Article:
spinal implants


Some things I noticed about this lovely lady.

She boops Volskya as a playful threat because of the photo, but because it’s her signature/trademark sign-off.

The back of her suit glows around the 13th vertebra, about where her spinal implant starts. Could her enhancements be the power core for the rest of her utilities?

She has a mohawk. The hair is shaved on both sides.

Her cybernetic implants are symmetrical. Those metal components are on her right side as well as the left. 

Harry Paul from New York was born with congenital scoliosis, a curvature of the spine that forced him to endure more than a dozen operations growing up. That’s why starting in his freshman year of high school, he worked to research a new type of spinal implant that can grow along with a child so that it doesn’t have to be constantly replaced or adjusted with surgery.

  • me: wow, what a long and exhausting day! i think i'll just lay down in this warm, comfy bed and sleep -
  • my brain: do you think the spinal implants we see in darth vader's neck at the end of ROTJ were necessary because the weight of the suit or the design of the shoulder armor screwed with his spine? in order for the control panel to function it would have had to be wired directly into him, so what happened if a battle wound screwed with the wiring - did it all have to be replaced? does having heavy, metal organs mean that he can't lay in specific positions or they'll press into what little organic and fragile organs he has left? wouldn't artficial organs made of metal cause some form of internal bruising/bleeding? does he stand and sit so stiffly because bending his torso means a slow and painful death? are vader's muscles utterly destroyed from not being able to bend, at all, ever? in order to -
  • my brain, ten minutes later: .... how does he yawn? can he sneeze? do you think

‘Cyborg’ spinal implant could help paralysed walk again

Paralysed patients have been given new hope of recovery after rats with severe spinal injuries walked again through a ‘groundbreaking’ new cyborg-style implant.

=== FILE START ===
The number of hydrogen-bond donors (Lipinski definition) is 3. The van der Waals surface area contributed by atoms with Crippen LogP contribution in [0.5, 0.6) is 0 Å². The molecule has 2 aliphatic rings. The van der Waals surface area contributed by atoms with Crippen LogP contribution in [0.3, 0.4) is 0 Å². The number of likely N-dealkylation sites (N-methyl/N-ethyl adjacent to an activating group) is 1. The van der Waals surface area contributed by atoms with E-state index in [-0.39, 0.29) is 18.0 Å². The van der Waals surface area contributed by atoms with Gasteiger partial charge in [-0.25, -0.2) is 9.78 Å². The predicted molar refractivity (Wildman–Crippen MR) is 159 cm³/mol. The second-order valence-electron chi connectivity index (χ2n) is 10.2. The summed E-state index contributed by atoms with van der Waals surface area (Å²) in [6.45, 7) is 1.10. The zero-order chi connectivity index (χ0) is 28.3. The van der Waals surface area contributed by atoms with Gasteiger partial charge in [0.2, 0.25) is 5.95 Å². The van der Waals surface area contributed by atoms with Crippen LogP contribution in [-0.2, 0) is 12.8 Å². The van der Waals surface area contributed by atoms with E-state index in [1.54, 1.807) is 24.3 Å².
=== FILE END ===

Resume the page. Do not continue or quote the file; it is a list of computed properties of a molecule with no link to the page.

In technology which could have come straight out of a science fiction novel or Hollwood movie, French scientists have created a thin prosthetic ribbon, embedded with electrodes, which lies along the spinal cord and delivers electrical impulses and drugs.
The prosthetic, described by British experts as ‘quite remarkable’, is soft enough to bend with tissue surrounding the backbone to avoid discomfort.
Paralysed rats who were fitted with the implant were able to walk on their own again after just a few weeks of training.
Researchers at the Ecole Polytechnique Fédérale de Lausanne are hoping to move to clinical trials in humans soon. They believe that a device could last 10 years in humans before needing to be replaced.
The implant, called ‘e-Dura’, is so effective because it mimics the soft tissue around the spine – known as the dura mater – so that the body does not reject its presence.
“Our e-Dura implant can remain for a long period of time on the spinal cord or cortex,” said Professor Stéphanie Lacour.

Reuters FYI: News you may have missed

The science behind paralysis treatment has taken a major step forward.

A new spinal implant was shown to reverse paralysis in rats, and researchers say the development could soon extend to humans. Click here to watch the video (it’s worth it, even if it’s just to watch a rat walk on his hind legs).

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